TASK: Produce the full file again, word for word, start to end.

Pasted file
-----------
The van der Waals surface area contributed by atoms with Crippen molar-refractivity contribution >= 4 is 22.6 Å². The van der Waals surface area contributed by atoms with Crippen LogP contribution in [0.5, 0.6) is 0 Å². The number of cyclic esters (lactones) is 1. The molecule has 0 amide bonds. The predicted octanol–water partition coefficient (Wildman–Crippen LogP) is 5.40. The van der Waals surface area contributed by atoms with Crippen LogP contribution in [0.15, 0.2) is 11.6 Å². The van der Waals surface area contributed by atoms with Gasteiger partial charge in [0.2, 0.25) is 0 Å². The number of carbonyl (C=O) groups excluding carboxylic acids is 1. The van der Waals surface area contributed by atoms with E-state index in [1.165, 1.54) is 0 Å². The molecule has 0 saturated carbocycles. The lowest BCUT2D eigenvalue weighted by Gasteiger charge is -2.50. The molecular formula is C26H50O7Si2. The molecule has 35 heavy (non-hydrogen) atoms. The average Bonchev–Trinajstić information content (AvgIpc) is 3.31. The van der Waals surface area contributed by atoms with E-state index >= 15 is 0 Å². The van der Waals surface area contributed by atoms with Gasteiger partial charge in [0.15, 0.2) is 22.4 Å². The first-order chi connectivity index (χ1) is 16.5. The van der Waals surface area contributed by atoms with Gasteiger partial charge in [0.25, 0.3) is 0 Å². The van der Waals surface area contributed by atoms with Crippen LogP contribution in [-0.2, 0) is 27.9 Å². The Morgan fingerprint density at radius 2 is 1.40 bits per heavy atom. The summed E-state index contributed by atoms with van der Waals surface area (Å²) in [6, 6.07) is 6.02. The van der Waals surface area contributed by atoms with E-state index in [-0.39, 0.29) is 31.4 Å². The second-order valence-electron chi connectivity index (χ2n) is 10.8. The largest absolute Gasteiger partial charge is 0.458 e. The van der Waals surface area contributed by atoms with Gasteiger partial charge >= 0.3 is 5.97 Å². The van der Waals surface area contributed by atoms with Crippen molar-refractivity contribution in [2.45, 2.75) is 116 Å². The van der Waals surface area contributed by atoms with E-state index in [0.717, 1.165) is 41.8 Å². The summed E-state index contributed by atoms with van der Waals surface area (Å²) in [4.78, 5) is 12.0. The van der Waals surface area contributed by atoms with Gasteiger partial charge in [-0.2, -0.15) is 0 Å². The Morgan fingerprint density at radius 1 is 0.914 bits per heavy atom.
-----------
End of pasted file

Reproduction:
The van der Waals surface area contributed by atoms with Crippen molar-refractivity contribution >= 4 is 22.6 Å². The van der Waals surface area contributed by atoms with Crippen LogP contribution in [0.5, 0.6) is 0 Å². The number of cyclic esters (lactones) is 1. The molecule has 0 amide bonds. The predicted octanol–water partition coefficient (Wildman–Crippen LogP) is 5.40. The van der Waals surface area contributed by atoms with Crippen LogP contribution in [0.15, 0.2) is 11.6 Å². The van der Waals surface area contributed by atoms with Gasteiger partial charge in [0.2, 0.25) is 0 Å². The number of carbonyl (C=O) groups excluding carboxylic acids is 1. The van der Waals surface area contributed by atoms with E-state index in [1.165, 1.54) is 0 Å². The molecule has 0 saturated carbocycles. The lowest BCUT2D eigenvalue weighted by Gasteiger charge is -2.50. The molecular formula is C26H50O7Si2. The molecule has 35 heavy (non-hydrogen) atoms. The average Bonchev–Trinajstić information content (AvgIpc) is 3.31. The van der Waals surface area contributed by atoms with E-state index >= 15 is 0 Å². The van der Waals surface area contributed by atoms with Gasteiger partial charge in [0.15, 0.2) is 22.4 Å². The first-order chi connectivity index (χ1) is 16.5. The van der Waals surface area contributed by atoms with Gasteiger partial charge in [0.25, 0.3) is 0 Å². The van der Waals surface area contributed by atoms with Crippen LogP contribution in [-0.2, 0) is 27.9 Å². The Morgan fingerprint density at radius 2 is 1.40 bits per heavy atom. The summed E-state index contributed by atoms with van der Waals surface area (Å²) in [6, 6.07) is 6.02. The van der Waals surface area contributed by atoms with E-state index in [-0.39, 0.29) is 31.4 Å². The second-order valence-electron chi connectivity index (χ2n) is 10.8. The largest absolute Gasteiger partial charge is 0.458 e. The van der Waals surface area contributed by atoms with Gasteiger partial charge >= 0.3 is 5.97 Å². The van der Waals surface area contributed by atoms with Crippen molar-refractivity contribution in [2.45, 2.75) is 116 Å². The van der Waals surface area contributed by atoms with E-state index in [0.717, 1.165) is 41.8 Å². The summed E-state index contributed by atoms with van der Waals surface area (Å²) in [4.78, 5) is 12.0. The van der Waals surface area contributed by atoms with Gasteiger partial charge in [-0.2, -0.15) is 0 Å². The Morgan fingerprint density at radius 1 is 0.914 bits per heavy atom.